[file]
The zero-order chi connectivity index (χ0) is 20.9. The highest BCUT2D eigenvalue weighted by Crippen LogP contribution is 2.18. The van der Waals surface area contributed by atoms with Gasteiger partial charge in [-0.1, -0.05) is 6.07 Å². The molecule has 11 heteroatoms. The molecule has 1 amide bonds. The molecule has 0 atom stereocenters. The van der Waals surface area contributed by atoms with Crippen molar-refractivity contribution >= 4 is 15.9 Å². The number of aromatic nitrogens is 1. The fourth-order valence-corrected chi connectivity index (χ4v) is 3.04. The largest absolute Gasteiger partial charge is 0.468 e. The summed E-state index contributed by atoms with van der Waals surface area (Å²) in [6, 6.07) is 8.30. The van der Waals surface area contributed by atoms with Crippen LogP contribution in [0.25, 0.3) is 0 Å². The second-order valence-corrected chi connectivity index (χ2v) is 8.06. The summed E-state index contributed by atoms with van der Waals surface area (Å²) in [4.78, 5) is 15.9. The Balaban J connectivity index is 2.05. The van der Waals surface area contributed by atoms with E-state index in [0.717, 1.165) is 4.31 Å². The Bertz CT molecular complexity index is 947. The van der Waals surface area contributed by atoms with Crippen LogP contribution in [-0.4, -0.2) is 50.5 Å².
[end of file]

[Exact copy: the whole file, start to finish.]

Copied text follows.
The zero-order chi connectivity index (χ0) is 20.9. The highest BCUT2D eigenvalue weighted by Crippen LogP contribution is 2.18. The van der Waals surface area contributed by atoms with Gasteiger partial charge in [-0.1, -0.05) is 6.07 Å². The molecule has 11 heteroatoms. The molecule has 1 amide bonds. The molecule has 0 atom stereocenters. The van der Waals surface area contributed by atoms with Crippen molar-refractivity contribution >= 4 is 15.9 Å². The number of aromatic nitrogens is 1. The fourth-order valence-corrected chi connectivity index (χ4v) is 3.04. The largest absolute Gasteiger partial charge is 0.468 e. The summed E-state index contributed by atoms with van der Waals surface area (Å²) in [6, 6.07) is 8.30. The van der Waals surface area contributed by atoms with Crippen LogP contribution in [0.25, 0.3) is 0 Å². The second-order valence-corrected chi connectivity index (χ2v) is 8.06. The summed E-state index contributed by atoms with van der Waals surface area (Å²) in [4.78, 5) is 15.9. The Balaban J connectivity index is 2.05. The van der Waals surface area contributed by atoms with E-state index in [0.717, 1.165) is 4.31 Å². The Bertz CT molecular complexity index is 947. The van der Waals surface area contributed by atoms with Crippen LogP contribution in [-0.4, -0.2) is 50.5 Å².